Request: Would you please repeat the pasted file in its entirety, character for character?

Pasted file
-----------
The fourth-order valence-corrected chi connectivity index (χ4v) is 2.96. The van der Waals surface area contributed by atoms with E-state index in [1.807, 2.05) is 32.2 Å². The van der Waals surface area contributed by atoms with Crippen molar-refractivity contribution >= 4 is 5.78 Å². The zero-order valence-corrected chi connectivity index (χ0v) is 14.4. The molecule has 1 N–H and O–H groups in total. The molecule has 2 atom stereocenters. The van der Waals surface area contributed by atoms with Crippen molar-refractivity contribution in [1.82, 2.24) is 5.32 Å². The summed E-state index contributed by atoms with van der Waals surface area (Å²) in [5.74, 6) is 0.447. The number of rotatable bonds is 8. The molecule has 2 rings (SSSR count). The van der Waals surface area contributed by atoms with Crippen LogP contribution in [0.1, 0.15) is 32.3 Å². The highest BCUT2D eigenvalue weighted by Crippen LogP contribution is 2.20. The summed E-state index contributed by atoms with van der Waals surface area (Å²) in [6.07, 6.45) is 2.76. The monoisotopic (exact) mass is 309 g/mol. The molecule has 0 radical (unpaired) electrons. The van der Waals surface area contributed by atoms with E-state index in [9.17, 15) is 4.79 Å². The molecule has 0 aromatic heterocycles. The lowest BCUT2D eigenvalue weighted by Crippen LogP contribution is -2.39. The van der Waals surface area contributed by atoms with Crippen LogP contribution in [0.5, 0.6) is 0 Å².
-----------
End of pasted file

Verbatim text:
The fourth-order valence-corrected chi connectivity index (χ4v) is 2.96. The van der Waals surface area contributed by atoms with E-state index in [1.807, 2.05) is 32.2 Å². The van der Waals surface area contributed by atoms with Crippen molar-refractivity contribution >= 4 is 5.78 Å². The zero-order valence-corrected chi connectivity index (χ0v) is 14.4. The molecule has 1 N–H and O–H groups in total. The molecule has 2 atom stereocenters. The van der Waals surface area contributed by atoms with Crippen molar-refractivity contribution in [1.82, 2.24) is 5.32 Å². The summed E-state index contributed by atoms with van der Waals surface area (Å²) in [5.74, 6) is 0.447. The number of rotatable bonds is 8. The molecule has 2 rings (SSSR count). The van der Waals surface area contributed by atoms with Crippen LogP contribution in [0.1, 0.15) is 32.3 Å². The highest BCUT2D eigenvalue weighted by Crippen LogP contribution is 2.20. The summed E-state index contributed by atoms with van der Waals surface area (Å²) in [6.07, 6.45) is 2.76. The monoisotopic (exact) mass is 309 g/mol. The molecule has 0 radical (unpaired) electrons. The van der Waals surface area contributed by atoms with E-state index in [9.17, 15) is 4.79 Å². The molecule has 0 aromatic heterocycles. The lowest BCUT2D eigenvalue weighted by Crippen LogP contribution is -2.39. The van der Waals surface area contributed by atoms with Crippen LogP contribution in [0.5, 0.6) is 0 Å².